(urth) Spring Wind
crushtv at gmail.com
Wed Sep 29 08:45:44 PDT 2010
>> Just because the story says Frog was raised by "wolves" and Fish was
>> raised by "shepherds" does not mean that those terms are not accurate
>> even if --if you saw them-- you would not recognize the referred
>> organizations as wolves or shepherds.
> Andrew Mason-
> OK, I'm beginning to see how your theory fits together now. (Something
> you said earlier suggests you see shepherds as torturers - is that
I don't know. Maybe. I was only noting how tricking divining these
stories is. In the Q&A, Wolfe implied that The Chapter in "Long Sun" is
the Torturer's Guild. The wolves and the shepherds could be different
branches from the same source. I don't really know _how_ these stories
relate to the Urth Severian discovers in his travels. Frog and Fish died
a long time before Sev was born. Is Typhon the hero in "The Tale of the
Student and His Son"? I can't say at this point. It could be. Or it
could be Frog (Typhon does eventually die in a fall, after all).
> Andrew Mason-
> There is some definite evidence that 'wolves' are not human,
> though - the Naked One says 'I have never had a son of Meschia to
> teach' - though there are certainly ways of accommodating that without
> making them literal wolves.
That's an interesting point. Yeah, the wolves might not be human. Or
even the shepherds.
>> King Arthur and Alexander the Great were historical figures that became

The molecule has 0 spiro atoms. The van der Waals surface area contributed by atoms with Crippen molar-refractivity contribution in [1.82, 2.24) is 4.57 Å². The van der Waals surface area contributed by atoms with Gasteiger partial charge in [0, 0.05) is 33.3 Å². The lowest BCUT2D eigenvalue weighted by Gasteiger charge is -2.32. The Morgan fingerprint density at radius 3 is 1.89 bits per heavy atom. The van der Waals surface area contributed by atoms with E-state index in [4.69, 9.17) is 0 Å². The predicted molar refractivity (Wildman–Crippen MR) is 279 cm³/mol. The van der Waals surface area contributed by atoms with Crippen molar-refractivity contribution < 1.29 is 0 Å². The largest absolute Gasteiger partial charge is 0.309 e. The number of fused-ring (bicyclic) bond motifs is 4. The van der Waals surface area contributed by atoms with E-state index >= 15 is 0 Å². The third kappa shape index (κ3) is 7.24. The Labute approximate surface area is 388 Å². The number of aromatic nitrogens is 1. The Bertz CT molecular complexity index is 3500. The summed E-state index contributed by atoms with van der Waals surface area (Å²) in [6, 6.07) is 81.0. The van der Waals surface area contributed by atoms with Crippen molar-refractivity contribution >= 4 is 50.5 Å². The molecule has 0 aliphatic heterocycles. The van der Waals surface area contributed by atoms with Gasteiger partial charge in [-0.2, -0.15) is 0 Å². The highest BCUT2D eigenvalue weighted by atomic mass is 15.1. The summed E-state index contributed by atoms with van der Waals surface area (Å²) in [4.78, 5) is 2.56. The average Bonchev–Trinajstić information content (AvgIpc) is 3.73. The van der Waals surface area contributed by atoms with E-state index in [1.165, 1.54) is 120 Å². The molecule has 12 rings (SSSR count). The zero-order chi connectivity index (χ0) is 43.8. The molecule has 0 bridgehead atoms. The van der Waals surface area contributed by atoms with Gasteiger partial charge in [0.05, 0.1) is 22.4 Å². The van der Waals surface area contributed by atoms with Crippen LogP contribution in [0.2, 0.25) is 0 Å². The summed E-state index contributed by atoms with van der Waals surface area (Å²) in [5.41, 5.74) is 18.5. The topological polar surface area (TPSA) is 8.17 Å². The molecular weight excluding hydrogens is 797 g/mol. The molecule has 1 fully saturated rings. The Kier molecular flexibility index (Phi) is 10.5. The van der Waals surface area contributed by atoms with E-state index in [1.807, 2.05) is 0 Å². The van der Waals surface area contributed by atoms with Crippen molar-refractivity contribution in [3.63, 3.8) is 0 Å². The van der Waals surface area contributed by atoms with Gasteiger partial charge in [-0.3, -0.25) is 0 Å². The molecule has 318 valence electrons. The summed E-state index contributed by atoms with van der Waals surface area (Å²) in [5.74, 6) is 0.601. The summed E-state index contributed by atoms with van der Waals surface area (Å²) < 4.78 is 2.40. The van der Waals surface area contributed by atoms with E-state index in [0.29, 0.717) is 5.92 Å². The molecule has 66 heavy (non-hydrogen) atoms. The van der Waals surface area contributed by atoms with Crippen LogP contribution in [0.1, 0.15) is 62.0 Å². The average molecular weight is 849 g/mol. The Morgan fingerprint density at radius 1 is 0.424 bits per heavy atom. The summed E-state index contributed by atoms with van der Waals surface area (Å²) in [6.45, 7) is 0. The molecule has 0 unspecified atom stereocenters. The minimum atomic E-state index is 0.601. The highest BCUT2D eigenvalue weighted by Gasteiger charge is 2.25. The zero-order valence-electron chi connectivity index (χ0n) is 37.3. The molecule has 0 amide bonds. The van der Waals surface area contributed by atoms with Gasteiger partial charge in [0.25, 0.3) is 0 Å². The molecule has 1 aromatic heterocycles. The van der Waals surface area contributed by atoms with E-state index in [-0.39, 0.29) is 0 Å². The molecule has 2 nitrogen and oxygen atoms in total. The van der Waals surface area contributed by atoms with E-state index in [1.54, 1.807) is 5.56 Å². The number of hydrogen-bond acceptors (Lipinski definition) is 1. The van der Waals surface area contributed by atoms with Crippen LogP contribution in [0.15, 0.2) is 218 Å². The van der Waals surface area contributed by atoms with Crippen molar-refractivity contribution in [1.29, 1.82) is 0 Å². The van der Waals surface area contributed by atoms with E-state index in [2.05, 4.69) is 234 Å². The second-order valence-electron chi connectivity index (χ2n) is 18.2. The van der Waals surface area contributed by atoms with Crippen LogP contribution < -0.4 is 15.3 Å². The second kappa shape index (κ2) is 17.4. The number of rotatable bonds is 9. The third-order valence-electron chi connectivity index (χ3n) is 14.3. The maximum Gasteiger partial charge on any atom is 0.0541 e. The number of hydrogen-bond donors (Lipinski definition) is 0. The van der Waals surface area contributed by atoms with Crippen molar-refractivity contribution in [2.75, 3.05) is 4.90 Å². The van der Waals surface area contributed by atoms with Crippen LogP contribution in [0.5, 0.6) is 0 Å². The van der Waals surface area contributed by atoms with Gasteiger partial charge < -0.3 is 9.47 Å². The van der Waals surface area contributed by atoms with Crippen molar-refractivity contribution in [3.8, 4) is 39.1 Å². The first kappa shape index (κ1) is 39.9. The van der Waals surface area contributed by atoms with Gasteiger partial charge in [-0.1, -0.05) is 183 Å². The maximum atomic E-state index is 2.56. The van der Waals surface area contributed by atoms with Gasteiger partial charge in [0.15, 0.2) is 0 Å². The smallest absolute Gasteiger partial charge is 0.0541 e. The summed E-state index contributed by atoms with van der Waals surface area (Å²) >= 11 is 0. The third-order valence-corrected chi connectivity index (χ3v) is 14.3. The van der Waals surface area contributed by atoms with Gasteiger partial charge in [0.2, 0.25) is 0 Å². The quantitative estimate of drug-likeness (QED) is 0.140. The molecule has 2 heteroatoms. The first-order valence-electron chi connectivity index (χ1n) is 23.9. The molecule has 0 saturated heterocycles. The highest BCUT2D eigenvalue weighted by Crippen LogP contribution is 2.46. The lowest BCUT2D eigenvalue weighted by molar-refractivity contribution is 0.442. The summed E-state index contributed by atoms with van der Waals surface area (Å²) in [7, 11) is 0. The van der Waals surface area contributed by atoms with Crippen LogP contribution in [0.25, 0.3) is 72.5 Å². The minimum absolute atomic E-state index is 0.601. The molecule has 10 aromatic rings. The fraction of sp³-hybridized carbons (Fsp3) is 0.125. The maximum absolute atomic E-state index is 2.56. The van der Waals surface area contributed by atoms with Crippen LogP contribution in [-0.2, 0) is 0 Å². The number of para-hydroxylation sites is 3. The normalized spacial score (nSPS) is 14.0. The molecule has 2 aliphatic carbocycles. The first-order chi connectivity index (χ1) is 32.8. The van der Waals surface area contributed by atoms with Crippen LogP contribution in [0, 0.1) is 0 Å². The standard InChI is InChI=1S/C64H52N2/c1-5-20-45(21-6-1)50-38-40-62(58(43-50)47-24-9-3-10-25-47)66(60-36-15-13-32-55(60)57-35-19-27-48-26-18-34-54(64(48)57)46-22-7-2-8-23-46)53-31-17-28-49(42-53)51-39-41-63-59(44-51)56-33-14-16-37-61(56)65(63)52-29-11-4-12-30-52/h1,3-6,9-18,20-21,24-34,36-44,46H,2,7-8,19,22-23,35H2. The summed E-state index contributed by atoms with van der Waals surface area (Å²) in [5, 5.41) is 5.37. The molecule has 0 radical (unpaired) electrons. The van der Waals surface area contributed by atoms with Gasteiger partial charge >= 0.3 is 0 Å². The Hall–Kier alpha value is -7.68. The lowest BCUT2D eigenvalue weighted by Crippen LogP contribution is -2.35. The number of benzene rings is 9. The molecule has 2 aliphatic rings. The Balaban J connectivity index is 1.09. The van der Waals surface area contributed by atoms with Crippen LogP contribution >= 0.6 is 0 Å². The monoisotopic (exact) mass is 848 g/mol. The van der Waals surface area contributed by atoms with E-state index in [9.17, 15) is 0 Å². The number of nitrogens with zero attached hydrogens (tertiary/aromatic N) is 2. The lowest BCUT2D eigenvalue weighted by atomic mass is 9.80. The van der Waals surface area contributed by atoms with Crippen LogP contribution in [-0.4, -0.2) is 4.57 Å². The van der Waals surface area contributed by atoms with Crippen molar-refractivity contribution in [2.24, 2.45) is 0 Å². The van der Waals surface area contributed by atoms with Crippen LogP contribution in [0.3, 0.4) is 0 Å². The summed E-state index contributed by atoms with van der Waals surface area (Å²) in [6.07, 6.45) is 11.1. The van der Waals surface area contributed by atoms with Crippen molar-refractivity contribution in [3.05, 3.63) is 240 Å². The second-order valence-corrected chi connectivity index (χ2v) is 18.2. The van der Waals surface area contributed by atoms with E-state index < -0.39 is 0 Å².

>> myth. Conversely, CS Lewis --as a new Christian answering critics that
>> Christianity was a rehash of earlier myths about dying/resurrected
>> gods-- said "No. He is the myths made real."
> Andrew Mason-
> I'd totally agree that 'myths made real' is a theme at work in BOTNS.
> But that still leaves open various ways of reading the stories in
> _Wonders of Urth and Sky_' they can either be accounts of the events
> which made the myths real, or they can be myths themselves, waiting to
> be made real.
Okay. But that still suggests a task for the reader to connect the
stories to "actual" events in the novel.
> Andrew Mason-
> And there is the complicating factor that they reflect
> not only ancient myths but also real events from the past.)
Yes, but it is not debilitating, I think. I think we can safely say that
the parts that are in the original myths/stories are absolutely
historical. I want to return to my Jurassic Park analogy. In that novel,
the missing parts of dinosaur is supplemented with frog DNA because 95%
of chordate DNA is identical. This can lead to problems (as it did), but
the principle was sound. The same with the stories in _Urth & Sky_. The
historical events can be supplemented with myth without (mostly)
undermining their veracity. Let me go at it another way:
Robert Graves constructed elaborate theories for how the Greek myths
represented historical events. Well, imagine a historian translating the
story of "Frog". In the process he remembers a stories about Romulus and
The Jungle Books and says "Hmmm...clearly these stories are the same
event." So he unwittingly does what Graves did -- reads myth and